So, why should you be dubbing e-learning materials? If you work in EdTech, for a college, have an e-learning course or create educational video content of any kind, you’ve probably thought about ways to expand to new markets. Or, just make your content more accessible. If you’re looking to reach these new audiences with your content, the answer is simple: dubbing.
Why has dubbing e-learning materials become so popular in the last year?
The unfortunate events of the COVID-19 pandemic forced many to stay locked up indoors. As a result, there became this almost bizarre boredom that everyone wanted to combat. Some turned to wine, board games and workout videos. While others turned to online courses and e-learning. Not to mention, universities, colleges and schools, scrambling to make all of their content accessible to foreign students and native speaking students online. Sadly, no one predicted the events of the last year.
In addition to the pandemic, there were many other factors that contributed to the popularity of translated e-learning.
- Firstly, the demand for accessibility and flexibility. Online education was becoming the new trend and had to be accessible.
- Secondly, it was much more affordable than attending an in-person course or university.
- Thirdly, edtech was on the rise. As a result, these companies were already scaling to new markets.
Localizing educational content
Dubbing is the most popular form of localization. In fact, it is the most cost-effective translation method for many industries. It provides an alternative to re-shooting all of your content with native speakers, which is the most expensive method.
For those who don’t speak the original language of a lesson or video, it’s much easier for them to hear it in their native language. Not to mention how much easier it is to learn in your mother tongue.
For example, my native language is English, but I speak ok French. However, trying to learn from an online course about economics in French, would be a challenge.
When you’re trying to learn something new, it’s best to do so in your native language and dialect. The reason being – you’re already trying to absorb new information. So, complicating that with a language barrier isn’t going to be efficient.
Unfortunately, not all of us are multilingual. That’s why localization for education has become more popular. Dubbing e-learning and educational content into various languages is becoming the norm, as it makes media accessible to new markets.
But what are the other translation options?
There are a few more translation methods to consider when localizing your e-learning content.
- Re-shooting the content with native speakers – As I mentioned previously, re-shooting is the most expensive method of localization. Not only does the content need to be translated, but re-filmed and edited. It is very time consuming and expensive to select this option. Dubbing is a much more cost-effective method.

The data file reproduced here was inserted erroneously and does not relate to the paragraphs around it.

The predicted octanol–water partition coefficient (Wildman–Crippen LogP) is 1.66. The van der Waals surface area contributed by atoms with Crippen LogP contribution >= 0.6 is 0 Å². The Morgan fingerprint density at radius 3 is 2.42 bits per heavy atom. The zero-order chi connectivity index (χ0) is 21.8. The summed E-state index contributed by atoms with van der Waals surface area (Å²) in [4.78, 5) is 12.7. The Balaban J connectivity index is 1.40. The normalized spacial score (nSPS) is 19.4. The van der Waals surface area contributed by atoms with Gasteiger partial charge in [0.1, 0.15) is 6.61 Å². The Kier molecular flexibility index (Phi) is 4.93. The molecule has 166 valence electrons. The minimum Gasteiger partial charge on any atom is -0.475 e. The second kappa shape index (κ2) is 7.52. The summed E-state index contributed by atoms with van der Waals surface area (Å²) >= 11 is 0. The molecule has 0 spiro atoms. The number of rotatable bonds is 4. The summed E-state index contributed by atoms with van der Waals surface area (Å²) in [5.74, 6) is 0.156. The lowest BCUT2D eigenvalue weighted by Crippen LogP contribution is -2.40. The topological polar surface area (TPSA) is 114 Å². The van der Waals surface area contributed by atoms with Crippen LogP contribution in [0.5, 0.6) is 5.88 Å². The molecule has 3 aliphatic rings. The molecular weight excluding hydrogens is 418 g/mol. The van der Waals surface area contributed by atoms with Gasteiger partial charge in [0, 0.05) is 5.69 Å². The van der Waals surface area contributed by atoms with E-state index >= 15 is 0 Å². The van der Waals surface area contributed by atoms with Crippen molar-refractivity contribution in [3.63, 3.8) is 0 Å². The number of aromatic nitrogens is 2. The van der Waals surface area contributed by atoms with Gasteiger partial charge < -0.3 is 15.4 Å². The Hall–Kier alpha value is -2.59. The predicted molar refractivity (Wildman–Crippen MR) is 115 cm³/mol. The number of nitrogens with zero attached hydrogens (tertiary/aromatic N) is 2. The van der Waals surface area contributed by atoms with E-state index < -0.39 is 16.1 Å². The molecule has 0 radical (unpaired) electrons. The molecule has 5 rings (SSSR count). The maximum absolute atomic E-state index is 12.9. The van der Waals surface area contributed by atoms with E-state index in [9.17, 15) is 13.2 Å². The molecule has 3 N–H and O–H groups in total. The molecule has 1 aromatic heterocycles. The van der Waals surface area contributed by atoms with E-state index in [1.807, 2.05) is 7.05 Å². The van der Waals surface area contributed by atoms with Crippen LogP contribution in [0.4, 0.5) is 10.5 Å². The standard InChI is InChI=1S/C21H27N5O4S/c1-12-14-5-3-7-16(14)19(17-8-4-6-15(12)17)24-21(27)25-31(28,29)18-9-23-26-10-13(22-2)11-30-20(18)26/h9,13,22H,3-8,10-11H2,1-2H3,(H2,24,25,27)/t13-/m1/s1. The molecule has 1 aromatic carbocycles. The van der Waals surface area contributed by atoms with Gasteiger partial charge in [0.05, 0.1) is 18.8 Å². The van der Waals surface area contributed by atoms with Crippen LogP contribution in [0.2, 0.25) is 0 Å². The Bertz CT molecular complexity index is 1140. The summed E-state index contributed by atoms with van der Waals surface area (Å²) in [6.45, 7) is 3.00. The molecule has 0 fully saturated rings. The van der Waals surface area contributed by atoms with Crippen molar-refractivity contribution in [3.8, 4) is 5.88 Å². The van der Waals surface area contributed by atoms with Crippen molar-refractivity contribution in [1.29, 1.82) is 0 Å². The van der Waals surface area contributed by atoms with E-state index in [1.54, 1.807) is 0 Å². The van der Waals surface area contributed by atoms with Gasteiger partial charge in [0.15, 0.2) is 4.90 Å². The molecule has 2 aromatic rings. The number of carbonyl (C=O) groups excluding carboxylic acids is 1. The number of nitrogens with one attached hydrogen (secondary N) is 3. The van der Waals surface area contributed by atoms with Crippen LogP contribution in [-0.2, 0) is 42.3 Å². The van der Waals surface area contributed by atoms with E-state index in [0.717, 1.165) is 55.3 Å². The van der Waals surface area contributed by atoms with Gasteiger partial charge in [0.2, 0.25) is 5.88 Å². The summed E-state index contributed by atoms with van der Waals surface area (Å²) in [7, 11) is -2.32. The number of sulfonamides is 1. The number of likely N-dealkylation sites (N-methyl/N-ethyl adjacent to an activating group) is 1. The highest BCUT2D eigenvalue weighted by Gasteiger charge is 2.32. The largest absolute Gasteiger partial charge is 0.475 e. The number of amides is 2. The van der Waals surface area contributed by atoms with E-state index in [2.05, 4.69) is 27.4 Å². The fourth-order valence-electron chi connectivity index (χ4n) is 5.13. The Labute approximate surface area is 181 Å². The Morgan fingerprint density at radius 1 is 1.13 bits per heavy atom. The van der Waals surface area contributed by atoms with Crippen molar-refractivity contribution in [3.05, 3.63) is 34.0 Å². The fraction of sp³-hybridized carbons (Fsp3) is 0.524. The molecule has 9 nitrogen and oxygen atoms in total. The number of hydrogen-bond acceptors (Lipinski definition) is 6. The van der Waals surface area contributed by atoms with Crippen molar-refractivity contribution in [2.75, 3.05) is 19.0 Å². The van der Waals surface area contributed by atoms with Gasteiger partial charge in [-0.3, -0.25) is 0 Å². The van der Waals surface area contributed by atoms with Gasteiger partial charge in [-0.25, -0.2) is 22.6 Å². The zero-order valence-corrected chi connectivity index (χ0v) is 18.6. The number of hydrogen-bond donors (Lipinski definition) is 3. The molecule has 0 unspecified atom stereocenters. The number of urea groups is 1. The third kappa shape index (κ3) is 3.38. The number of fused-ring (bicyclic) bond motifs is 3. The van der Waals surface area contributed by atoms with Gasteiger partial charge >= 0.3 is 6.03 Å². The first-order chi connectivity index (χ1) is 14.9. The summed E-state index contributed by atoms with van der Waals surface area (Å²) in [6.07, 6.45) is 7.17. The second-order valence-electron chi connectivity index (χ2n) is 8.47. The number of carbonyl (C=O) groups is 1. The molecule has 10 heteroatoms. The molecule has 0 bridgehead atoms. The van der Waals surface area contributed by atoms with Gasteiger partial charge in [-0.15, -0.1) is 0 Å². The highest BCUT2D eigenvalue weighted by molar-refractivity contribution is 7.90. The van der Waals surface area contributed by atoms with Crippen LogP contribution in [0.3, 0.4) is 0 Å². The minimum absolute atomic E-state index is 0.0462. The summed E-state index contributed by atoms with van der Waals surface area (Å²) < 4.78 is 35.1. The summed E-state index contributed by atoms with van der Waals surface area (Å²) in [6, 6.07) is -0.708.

- Subtitles – Subtitles are a lot cheaper than dubbing, and can easily be added to your content. However, they shouldn’t be the sole localization method. When a student is trying to memorize and process new information, reading at the same time as a video playing can often be very distracting. And, much more time consuming. Furthermore, subtitles are not friendly to a range of students suffering from dyslexia or ADD.
- Voiceover – Whilst voice-overs are a form of dubbing, they aren’t matched to the video with lip-sync. So, it isn’t as visually appealing. However, it is a cheaper method than lip sync dubbing. So, it really comes down to your content specifically. Then there is the choice between the style of Voice-over you want to go for:
- Untimed (Wild)
- Timed (UN Style)
- A range of niche voiceover styles, such as lektoring (very popular in markets, such as Poland)
Then of course, there is always the method of not localizing your content. Which, I would advise against. As e-learning and educational content is becoming more popular, many are making their content accessible to new markets. As a result, it will become harder to keep up with competitors who do dub their educational content, or offer other translated versions.
Summing up dubbing for e-learning and educational content
When deciding on the right localization method, look into the following and try to imagine how your audience will digest the translation:
- Your companies branding and image
- Do you offer luxury education?
- The type of company/institution you are
- Are you a subscription service? A top university or private school?
- The targets you want to reach
- Are there 1-2 target audiences, or do you want to translate your content in 7 different languages?
Each video is unique. So, it is important to look at a range of factors that would impact this. Ask yourself questions and weigh out the options to make a decision about whether dubbing your educational videos, subtitling or adding a simple voiceover is right the choice.
- For example: If you offer an elite 35 hour finance course, that is on the higher end of the market. Then, having your video dubbed professionally would likely be the best option.
Most importantly, make sure you select a leading vendor. Expertise and guidance is extremely important to get the result you want for your educational content.